Nightly News   |  December 27, 2010

Northeast digs out of snow daze

The Northeast is digging out from a monster winter storm that's been disastrous for thousands of holiday travelers. NBC's Lester Holt reports.

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This content comes from Closed Captioning that was broadcast along with this program.

>>> the place. this one was the real thing. and there are piles of snow throughout new york city . for that matter, throughout the eastern seaboard . this is what an average new york city side street looks like. piles of snow this big and larger. cars buried. the problem is, this isn't an average new york city side street . we're standing in the middle of 49th street , just near the base of the world famous 30 rock christmas tree where millions of people come to see this site every year. this churning blizzard starting in the south, came up through new york city . again, the mid-atlantic, all the way through new england. and this was a whiteout here at this time yesterday. a history maker , no doubt. records fell along the length of the storm. 80 million americans were impacted by the storm, and look at that stat, 35 million americans witnessed blizzard conditions. transportation completely paralyzed. trains, planes and automobiles, all of it came to a complete halt. highways blocked to traffic. air travel , forget it. at the end of the day , when the storm is all said and done, it's estimated 6,000 total flight cancellations, domestic and international. my colleague, lester holt out in it all day and starting things off for us tonight in manhattan. lester, good evening.

>> reporter: new york took the hardest hit from this, about 20 inches in the area i'm standing. up to 2 1/2 feet in other parts of the metropolitan area . keep in mind, all of this in the back of some pierce and howling winds. therefore, a city that usually prides itself on jumping back from these sorts of things rather quickly finds itself still struggling to recover tonight. the big apple woke up this morning frozen in time. the storm dropped up to three inches of snow an hour at times. too much for nows to keep up with. it even lit up the skies with lightning and sent claps of thunder booming over manhattan. it was a one-two punch that turned the storm into a blinding blizzard.

>> a lot of snow, but have we seen winds like this before?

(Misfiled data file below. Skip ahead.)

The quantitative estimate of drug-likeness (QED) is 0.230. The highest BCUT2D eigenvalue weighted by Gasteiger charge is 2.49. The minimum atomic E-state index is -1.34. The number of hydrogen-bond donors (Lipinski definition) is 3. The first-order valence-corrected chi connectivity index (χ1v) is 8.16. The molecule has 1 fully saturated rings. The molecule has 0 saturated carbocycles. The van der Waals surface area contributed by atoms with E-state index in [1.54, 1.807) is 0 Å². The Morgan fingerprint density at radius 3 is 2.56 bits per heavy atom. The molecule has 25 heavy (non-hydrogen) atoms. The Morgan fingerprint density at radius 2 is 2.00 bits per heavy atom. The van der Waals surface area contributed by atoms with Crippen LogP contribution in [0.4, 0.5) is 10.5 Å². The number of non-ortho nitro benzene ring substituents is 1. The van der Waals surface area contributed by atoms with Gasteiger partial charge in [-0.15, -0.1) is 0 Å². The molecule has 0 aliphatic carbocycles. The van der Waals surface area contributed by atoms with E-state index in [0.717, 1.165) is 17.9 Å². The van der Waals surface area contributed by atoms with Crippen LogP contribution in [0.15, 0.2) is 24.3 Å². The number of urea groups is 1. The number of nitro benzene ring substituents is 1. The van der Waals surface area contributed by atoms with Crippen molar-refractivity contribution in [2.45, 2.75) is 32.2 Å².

>> it was the combination of the two. may believe you go back in history a hundred years or so, but it's been a long time since we've seen a some of 60 miles an hour winds and 20 inches of snow.

>> reporter: states of emergency were declared in at least six states from the carolinas up through new england. snow totals range from 12.4 inches in philadelphia, to just over 19 inches in massachusetts. the new york area was hardest hit, with 29 inches on staten island , and 32 in nearby new jersey. normally bustling, new york streets were littered with abandoned cars, buses and emergency vehicles . tonight, the city's ems city is reportedly overwhelmed with a backlog of calls.

>> not enough people listened to oured our admonition.

>> reporter: passengers stranded for six hours sent photos and reports by cell phone to new york one television.

>> it is very, very cold.

>> reporter: the tomorrow barreled up out of the south yesterday and for a time it was virtually the only thing moving up the i-95 corridor. amtrak canceled new york -boston service. airlines canceled 1,400 flights in new york on sunday. all three new york airports remained closed well into this afternoon.

>> we've been waiting for this trip all christmas break .

>> reporter: in massachusetts, toppled power lines left tens of thousands without power and made it difficult for firefighters to save this burning house in brockton.

>> it's a nightmare. that's the word.

>> reporter: dangerous conditions in philadelphia, even forced postponement of last night's scheduled game between the eagles and minnesota.

>> the reason this game has been postponed until tuesday is out of concern for public safety . travel in and around. that's the reason, not what we're seeing here.

>> reporter: here in new york tonight, the head of the union that represents ems workers says because so many ambulances are stuck, response times are up to three hours for emergency calls here, brian, adding more urgency to clearing this city's 6,000 miles of streets.

>> lester holt on this cold night a few blocks away from our location here in new york . lester, thanks.